Yes, Johnny Depp, I'm getting to you.
There is a cast full of fantastic performers creating deep dimensional characters, and then there is Johnny Depp's Big Bad Wolf.  The Wolf is a minor character in "Into the Woods" having only a single song and a rapid defeat.  (Your mom told you the story of Little Red Riding Hood right?  So I'm not spoiling anything.)  But his position is an important one, giving the audience the first impression that this is not exactly the story they were told at bedtime.  The Wolf's Song is this extraordinarily creepy - and humorous - song of seduction.  That Disney cast an actual ten-year-old in Red Riding Hood's role, which is usually played by an older actress, kind of defeats any vibes of sexual awakening.  Oh there are still plenty of pedophilic overtones for the creeps in the audience to enjoy, but they're unintentional.   Worse, Johnny Depp is once again playing another freak in a funny hat** and does a poor job, being by far the worst singer in the entire cast.

However, uneven performances, meandering tone, all of this could be ignored by my fanboy glee.  The major reason for why "Into the Woods" is merely a good movie and not a great movie is a bit more difficult to explain than Johnny Depp's type-casting.  It's staging.  You would think by 2015 it would impossible for a fantasy film to be released with all of the CG wizardry and the influence of "Avatar" to be visually bland.  But "Into the Woods" is a dull movie.  I know it is strange to complain that a film called "Into the Woods" has too much woods but try to understand.

Rob Marshall forgets that he's making a movie, so continues to follow the reductive abstraction of a stage show.  Many scenes are implied versus shown, such as Cinderella's festival and Jack's sky full of giants.  Too much of the film takes place in a single forest clearing, or perhaps several different forest clearings that look entirely identical.  (Compare 1984's "In the Company of Wolves", which actually was filmed mostly in a single forest set, and somehow looks so much more diverse and fascinating.)  I am happy to see for the first time this whole decade that there is a fantasy film that did not need to end with a stupid Lord of the Rings-style battle, but did not mean we had to lose the visual possibilities of modern movie magic.  "Maleficent" sucked, but it was pretty!  Was it too much to ask for a fraction of that kind of visual splendor?  There are moments where Marshall varies up his staging:  take the excellent "Agony" scene filmed on a waterfall.  This is the exception versus the rule.

Was Meryl Streep good in this movie? Yes. Did she deserve an Academy Award nomination? Hell no.
Still worse perhaps, I hate the fact that this is essentially the muted version of "Into the Woods".  Take the fact that "Agony" has a reprise where the Princes admit they are miserable with their wives.  This is gone.  Why?  Because you cannot have a PG movie with adultery, I suppose.  Characters survive this adaptation that die in the musical, which means that some of Sondheim's best songs lack their dramatic weight.  I respect that characters do die and even are maimed, but the camera very conspicuously cuts away just before the money shot.  Sure, it is unreasonable to request gore from a Disney production, but fairy tales were never peaceful affairs.  There is an edge to "Into the Woods" that is ultimately lacking here.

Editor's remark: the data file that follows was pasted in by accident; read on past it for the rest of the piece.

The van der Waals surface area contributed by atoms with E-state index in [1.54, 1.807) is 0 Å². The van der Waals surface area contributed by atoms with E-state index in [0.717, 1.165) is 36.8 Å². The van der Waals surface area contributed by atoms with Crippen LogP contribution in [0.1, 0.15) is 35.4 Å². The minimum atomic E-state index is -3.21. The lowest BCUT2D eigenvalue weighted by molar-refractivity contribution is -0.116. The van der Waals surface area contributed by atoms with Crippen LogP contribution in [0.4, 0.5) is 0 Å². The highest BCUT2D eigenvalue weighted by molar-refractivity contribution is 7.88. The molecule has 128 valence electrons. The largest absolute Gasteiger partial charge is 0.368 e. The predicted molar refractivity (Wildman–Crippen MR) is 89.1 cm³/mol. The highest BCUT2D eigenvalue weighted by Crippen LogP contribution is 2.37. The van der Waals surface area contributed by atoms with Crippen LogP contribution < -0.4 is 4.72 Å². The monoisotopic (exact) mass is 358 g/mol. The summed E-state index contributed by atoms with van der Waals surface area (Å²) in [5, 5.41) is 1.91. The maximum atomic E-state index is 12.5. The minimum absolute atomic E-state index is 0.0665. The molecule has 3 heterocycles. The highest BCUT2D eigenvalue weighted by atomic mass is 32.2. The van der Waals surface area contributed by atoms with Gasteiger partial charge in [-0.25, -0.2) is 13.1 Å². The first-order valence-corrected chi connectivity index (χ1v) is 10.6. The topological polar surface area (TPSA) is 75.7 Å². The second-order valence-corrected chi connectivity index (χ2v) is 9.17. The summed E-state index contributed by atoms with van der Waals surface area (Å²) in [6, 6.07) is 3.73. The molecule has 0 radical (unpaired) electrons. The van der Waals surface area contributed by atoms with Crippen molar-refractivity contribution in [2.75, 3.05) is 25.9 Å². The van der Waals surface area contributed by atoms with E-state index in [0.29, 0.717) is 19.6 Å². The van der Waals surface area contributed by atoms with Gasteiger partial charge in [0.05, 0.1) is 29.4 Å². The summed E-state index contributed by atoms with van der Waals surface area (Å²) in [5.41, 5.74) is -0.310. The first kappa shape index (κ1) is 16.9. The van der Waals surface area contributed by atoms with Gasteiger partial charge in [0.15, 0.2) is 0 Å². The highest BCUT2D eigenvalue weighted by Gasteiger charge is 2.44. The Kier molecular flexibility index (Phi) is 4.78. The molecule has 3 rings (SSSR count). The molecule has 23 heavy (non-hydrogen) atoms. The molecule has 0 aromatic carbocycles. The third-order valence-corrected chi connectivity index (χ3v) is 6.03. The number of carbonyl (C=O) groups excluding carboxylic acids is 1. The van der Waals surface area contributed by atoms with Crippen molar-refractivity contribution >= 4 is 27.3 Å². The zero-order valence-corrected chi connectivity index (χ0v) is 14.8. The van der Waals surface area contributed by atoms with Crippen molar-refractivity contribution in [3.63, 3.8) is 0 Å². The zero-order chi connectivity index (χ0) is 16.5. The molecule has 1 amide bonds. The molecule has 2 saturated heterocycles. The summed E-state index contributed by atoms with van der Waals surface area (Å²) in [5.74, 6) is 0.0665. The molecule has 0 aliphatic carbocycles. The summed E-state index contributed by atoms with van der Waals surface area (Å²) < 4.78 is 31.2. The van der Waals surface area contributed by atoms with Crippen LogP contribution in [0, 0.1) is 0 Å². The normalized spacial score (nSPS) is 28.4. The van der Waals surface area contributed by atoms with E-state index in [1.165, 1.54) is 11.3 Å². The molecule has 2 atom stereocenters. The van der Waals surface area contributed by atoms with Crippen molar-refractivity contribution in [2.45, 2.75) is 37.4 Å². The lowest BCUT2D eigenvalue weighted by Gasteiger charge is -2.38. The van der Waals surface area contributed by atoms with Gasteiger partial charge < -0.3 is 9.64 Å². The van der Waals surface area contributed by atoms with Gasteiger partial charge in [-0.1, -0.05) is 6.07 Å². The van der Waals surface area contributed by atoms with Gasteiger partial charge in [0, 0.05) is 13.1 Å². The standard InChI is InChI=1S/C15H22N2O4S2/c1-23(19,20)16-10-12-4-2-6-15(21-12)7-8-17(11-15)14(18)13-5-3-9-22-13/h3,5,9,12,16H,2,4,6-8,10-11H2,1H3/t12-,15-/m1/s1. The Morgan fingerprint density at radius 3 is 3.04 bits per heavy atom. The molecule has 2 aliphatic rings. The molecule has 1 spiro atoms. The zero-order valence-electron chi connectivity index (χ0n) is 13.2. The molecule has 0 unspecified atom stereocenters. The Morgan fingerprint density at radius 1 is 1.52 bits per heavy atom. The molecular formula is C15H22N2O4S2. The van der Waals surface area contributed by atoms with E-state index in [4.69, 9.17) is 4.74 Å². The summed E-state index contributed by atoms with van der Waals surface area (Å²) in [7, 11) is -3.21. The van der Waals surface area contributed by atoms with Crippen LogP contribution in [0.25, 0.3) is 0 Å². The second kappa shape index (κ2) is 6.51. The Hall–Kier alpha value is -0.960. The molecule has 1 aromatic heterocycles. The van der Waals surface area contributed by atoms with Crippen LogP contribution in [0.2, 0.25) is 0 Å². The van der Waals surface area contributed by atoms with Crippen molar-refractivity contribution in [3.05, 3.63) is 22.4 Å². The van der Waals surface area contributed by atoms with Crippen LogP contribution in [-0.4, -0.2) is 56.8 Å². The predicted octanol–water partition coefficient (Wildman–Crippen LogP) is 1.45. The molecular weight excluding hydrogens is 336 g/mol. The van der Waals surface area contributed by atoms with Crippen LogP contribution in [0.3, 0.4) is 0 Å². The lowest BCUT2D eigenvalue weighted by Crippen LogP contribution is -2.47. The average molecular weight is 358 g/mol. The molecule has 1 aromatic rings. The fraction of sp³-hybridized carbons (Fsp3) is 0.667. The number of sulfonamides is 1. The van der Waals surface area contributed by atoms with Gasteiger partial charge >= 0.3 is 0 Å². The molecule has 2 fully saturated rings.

"Into the Woods" is a huge film of intricate pieces.  There is are a ton of moments that work and nearly as many pieces that do not, meaning that I cannot crystallize this entire movie into a single sound bite.  Marshall did quite a few things I respect:  staying true to the spirit of a musical, and maintained the tone as best he could.  He made a real soul searching fantasy film in an age where the genre usually means hour long war scenes.  However, uneven pacing, a few uneven songs, boring scenery, and the bowdlerizing of the musical to be more family-friendly means "Into the Woods" can never be the great movie it could have been.  I still feel the drama and the tragedy of this powerful musical, but this film staging is far from perfect.

But I'm still humming the tunes from "Into the Woods".  That's my one standard for quality musicals - their ability to gouge their songs into my brain and never let go.

* Well, they did.  Try out the great classic epic films of the 1950s, "Ben-Hur", "The Ten Commandments", "Lawrence of Arabia" - they all had intermissions.  But for some reason in this century, you are not allowed to have intermissions.  That was nice and useful when you were sitting through three hour movies.  Now you're expected to sit through all three hours of "The Hobbit 3" after drinking a two liter soda.  Your liver be damned.

** This is exactly the sort thing Johnny Depp's career post-"Lone Ranger" does not need.  But compared to "Mortdecai" this role is a sophisticated subtle piece of drama.  I will continue to maintain that Depp is a great actor, perhaps one of the best of his generation.  But seriously, he needs to get a serious role and fast.


  1. But there is adultery in this film, you twat.

    Did you miss the scene with Emily Blunt and Chris Pine?

  2. What Disney critics hate happens to be what consumers love! Frozen games and Disney movies entertain and make us leave the theater smiling (even if they made us cry 15 minutes earlier). Their formula of Happily Ever After always works.